I am somewhat of a quiet person, so have had to stretch myself out of my comfort zone many times in order to sell my book. I recall the day I sold a copy of my book to someone I did not know. It was during a Ladies Night Out event in Lebanon, Ohio. It meant a lot to me to be able to do so. I also recall selling one book during an event in a rain storm. Success! I might not have sold any that day, but I was determined to try anyway.  One bit of good advice I’ve heard about selling is: let the product sell itself. I try to follow that suggestion.

My sincere thanks to all who have bought, read, helped promote, had a hand in the creation of, or have a copy of Flip Flap Try . . . A Cardinal’s Journey on your coffee table or shop shelf. Each one of you has shared in reaching this milestone. Sing, play and be happy!

Janet

 

Soft Cover Flip Flap Try

I am proud to announce my book Flip Flap Try . . . A Cardinal’s Journey is now available in a less expensive soft cover format. It is more slender and slightly smaller. It’s cover is shiny and pretty sturdy for a soft cover book. Both books are for sale at my author website JanetKassalenAuthor.com. Just go to the buy now tab to purchase a signed copy. The soft cover price is $14.99 + tax + shipping & handling. The hard cover is $19.99 + tax + shipping and handling. I am sure you would enjoy either format, it just depends on your preference which one you decide to buy.

I am happy at how well received the story of Rainier is and to hear the ways it has helped children and adults alike. Did I mention how fabulous the illustrations are? A shout out to illustrator Laura Yoder. It was her first book also. I love the bright colors she used and the expressions on the characters faces.

Writing and promoting my book has been a rewarding experience. I am glad to be able to share it with you.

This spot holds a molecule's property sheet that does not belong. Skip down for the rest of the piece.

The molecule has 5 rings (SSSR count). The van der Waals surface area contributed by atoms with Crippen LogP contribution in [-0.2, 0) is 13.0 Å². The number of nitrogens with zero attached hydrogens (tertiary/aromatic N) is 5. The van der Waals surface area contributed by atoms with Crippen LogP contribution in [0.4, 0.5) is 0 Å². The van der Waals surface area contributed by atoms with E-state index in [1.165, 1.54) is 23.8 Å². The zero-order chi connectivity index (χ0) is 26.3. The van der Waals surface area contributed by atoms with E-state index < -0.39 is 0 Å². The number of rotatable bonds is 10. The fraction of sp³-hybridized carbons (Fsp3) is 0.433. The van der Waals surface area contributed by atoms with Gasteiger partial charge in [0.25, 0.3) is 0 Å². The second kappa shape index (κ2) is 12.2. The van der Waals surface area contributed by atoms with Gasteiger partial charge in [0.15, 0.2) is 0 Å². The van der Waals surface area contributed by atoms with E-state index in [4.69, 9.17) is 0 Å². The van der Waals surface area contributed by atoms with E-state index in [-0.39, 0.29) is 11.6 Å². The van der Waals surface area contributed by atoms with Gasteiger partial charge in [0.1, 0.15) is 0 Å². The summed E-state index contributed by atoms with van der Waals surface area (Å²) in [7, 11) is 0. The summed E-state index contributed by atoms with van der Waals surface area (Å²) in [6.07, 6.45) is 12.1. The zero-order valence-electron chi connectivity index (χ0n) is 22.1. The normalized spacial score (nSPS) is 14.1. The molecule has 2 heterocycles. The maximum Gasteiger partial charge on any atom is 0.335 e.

Grandfather Clock“Eventually all things fall into place. Until then, laugh at the confusion, live for the moment and know Everything happens for a reason.” — Albert Schweitzer. I recently got to play my banjo in a music recital. I had tried to play my instrument a couple of times in front of people previously, but had failed from being too nervous or not as familiar with playing banjo as I needed to be. I decided that the music recital consisting of students who were taking lessons at the music shop would be a good way for me to practice playing in front of strangers. I made the commitment to do so. I also decided that I would not back out of my commitment. I made practicing a priority. I paved out some practice time. I knew it was best to practice well before the recital in order to let the muscles in my fingers learn how to move. In order to learn a song well enough for a performance, where you just keep playing forward through the piece as best you can without stopping, you must practice. Though, sometimes starting over from the beginning is warranted. It’s natural to be nervous for a performance. It means you care. Well, I made it through my solo without too many mishaps. The positive comments I received afterwards helped to validate my feelings of happiness. Happy to have succeeded my goal of playing in front of strangers without getting too nervous. I had learned a hard lesson as a child about performing. One time I memorized my song for my first piano recital. When I sat down at the piano, to my surprise, I couldn’t remember how the song started. I think my teacher was more embarrassed than I was. I learned a hard lesson that day — always bring your music with you to a recital. The fact that I had disappointed my piano teacher affected me more than the embarrassment of forgetting how to play my song. I don’t recall ever playing that song again. To this day, I do not remember what song it was. No matter. I have a new song now — Grandfather’s Clock. And I suspect, this time, I won’t forget it till my heart’s last tick tock, tick tock, tick . . . tock . . . chime!